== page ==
(A week into ownership, I was starting a meal while distracted and poured chicken stock, onion soup mix, and bay leaves into the machine sans stainless steel liner, flooding the counter and floor. Unscrewed the bottom panel, dabbed every wire and cranny with paper towels, picked out the dehydrated onion bits, washed the panel, and swabbed the cylinder with a damp cloth. Ran to Dr. Google, reasoning, I can't be the only idiot who's done this [reading MetaFilter all these years has reassured me I'm not the only idiot to have done almost anything -- thanks, lovelies!], and took its excellent advice to leave the cooker upside down to air out for several hours. The Instant Pot still works perfectly, and next up is this rice pudding recipe.)
posted by Iris Gambol at 5:04 PM on November 25, 2017 [2 favorites]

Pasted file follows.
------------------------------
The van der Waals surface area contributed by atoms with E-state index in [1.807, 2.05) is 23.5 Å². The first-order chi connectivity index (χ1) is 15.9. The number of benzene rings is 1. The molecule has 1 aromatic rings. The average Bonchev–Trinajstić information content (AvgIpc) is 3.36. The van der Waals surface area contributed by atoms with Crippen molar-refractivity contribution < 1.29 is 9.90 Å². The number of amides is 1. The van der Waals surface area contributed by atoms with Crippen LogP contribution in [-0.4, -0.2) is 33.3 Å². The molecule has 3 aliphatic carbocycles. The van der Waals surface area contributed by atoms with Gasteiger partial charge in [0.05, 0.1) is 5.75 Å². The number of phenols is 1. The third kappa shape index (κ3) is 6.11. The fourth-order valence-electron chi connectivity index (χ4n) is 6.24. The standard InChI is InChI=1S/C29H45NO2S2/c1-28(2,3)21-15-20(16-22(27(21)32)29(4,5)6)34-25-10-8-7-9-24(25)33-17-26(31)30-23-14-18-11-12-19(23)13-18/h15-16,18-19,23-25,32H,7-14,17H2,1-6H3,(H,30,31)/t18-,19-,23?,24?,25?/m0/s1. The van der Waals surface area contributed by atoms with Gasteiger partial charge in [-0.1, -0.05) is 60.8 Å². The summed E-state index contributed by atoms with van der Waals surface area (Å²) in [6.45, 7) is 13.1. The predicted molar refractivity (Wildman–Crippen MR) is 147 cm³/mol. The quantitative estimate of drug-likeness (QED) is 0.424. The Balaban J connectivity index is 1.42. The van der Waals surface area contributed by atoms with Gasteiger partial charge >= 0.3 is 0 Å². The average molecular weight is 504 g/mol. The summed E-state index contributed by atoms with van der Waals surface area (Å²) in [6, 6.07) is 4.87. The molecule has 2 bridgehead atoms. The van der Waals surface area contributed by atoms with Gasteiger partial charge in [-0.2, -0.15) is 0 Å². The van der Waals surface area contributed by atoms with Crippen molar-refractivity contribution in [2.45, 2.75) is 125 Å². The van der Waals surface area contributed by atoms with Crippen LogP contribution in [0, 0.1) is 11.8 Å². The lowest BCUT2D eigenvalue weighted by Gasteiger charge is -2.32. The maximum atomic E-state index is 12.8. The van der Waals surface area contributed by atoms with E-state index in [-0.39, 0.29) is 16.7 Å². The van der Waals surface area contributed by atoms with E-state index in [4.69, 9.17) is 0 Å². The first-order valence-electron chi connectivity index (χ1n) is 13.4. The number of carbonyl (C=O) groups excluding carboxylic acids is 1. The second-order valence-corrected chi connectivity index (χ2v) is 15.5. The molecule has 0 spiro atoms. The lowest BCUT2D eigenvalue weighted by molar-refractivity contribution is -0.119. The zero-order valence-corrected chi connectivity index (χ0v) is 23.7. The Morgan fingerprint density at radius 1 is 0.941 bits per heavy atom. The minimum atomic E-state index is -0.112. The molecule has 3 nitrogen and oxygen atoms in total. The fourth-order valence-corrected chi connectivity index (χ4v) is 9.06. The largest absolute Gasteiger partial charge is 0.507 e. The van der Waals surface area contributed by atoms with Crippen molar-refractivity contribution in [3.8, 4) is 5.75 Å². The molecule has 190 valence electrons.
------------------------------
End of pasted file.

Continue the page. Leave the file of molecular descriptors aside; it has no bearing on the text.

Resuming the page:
I love making my own Greek yogurt in the instant pot, because it’s a little milder than the store-bought kind, which I appreciate. It’s certainly cheaper; you just need a food thermometer and a nut-milk bag or other strainer.
posted by Countess Elena at 5:14 PM on November 25, 2017


is it ok to put in frozen chicken thighs? what about frozen stew meat? (I know it's tastier to brown meat first but say I was willing to compromise as long as the result was safe and edible?)
posted by fingersandtoes at 5:36 PM on November 25, 2017


Frozen is fine. It'll take longer to come to pressure but otherwise nothing changes. We pretty much live on frozen b/s chicken thighs during the week. You can even fling in a block of frozen ground beef if you're fine with it being kinda cooked to death (I do it all the time for chili and big batches of taco meat).

The only calculation you need to make with frozen is density. An entire frozen pork shoulder or beef roast could take up to an hour to come up to pressure, so you want to cube it into roughly equal pieces before you freeze it so each piece cooks at roughly the same pace and all of it cooks in a reasonable time. Every once in a while I'll have a "brick" of thighs I can't get broken apart, and I'll drizzle some water over them and do a quick 2-3 minute run just to see if I can get them apart with a fork before cooking the rest of the way.